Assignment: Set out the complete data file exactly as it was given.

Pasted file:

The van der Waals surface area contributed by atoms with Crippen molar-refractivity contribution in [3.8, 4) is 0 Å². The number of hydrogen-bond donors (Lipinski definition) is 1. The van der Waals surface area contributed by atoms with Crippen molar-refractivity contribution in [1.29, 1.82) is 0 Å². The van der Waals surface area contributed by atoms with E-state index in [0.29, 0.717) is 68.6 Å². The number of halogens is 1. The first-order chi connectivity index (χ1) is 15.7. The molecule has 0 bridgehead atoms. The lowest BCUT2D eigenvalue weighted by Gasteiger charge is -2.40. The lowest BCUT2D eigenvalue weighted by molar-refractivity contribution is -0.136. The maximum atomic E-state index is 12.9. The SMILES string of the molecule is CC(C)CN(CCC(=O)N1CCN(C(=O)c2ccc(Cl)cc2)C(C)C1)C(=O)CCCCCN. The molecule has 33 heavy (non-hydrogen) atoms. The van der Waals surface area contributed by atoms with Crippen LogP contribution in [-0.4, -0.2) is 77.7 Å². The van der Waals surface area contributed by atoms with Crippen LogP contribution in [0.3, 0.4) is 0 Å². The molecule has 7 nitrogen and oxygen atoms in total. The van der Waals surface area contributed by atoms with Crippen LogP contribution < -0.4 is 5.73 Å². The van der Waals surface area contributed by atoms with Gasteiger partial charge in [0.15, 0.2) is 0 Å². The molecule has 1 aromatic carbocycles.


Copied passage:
The van der Waals surface area contributed by atoms with Crippen molar-refractivity contribution in [3.8, 4) is 0 Å². The number of hydrogen-bond donors (Lipinski definition) is 1. The van der Waals surface area contributed by atoms with Crippen molar-refractivity contribution in [1.29, 1.82) is 0 Å². The van der Waals surface area contributed by atoms with E-state index in [0.29, 0.717) is 68.6 Å². The number of halogens is 1. The first-order chi connectivity index (χ1) is 15.7. The molecule has 0 bridgehead atoms. The lowest BCUT2D eigenvalue weighted by Gasteiger charge is -2.40. The lowest BCUT2D eigenvalue weighted by molar-refractivity contribution is -0.136. The maximum atomic E-state index is 12.9. The SMILES string of the molecule is CC(C)CN(CCC(=O)N1CCN(C(=O)c2ccc(Cl)cc2)C(C)C1)C(=O)CCCCCN. The molecule has 33 heavy (non-hydrogen) atoms. The van der Waals surface area contributed by atoms with Crippen LogP contribution in [-0.4, -0.2) is 77.7 Å². The van der Waals surface area contributed by atoms with Crippen LogP contribution in [0.3, 0.4) is 0 Å². The molecule has 7 nitrogen and oxygen atoms in total. The van der Waals surface area contributed by atoms with Crippen LogP contribution < -0.4 is 5.73 Å². The van der Waals surface area contributed by atoms with Gasteiger partial charge in [0.15, 0.2) is 0 Å². The molecule has 1 aromatic carbocycles.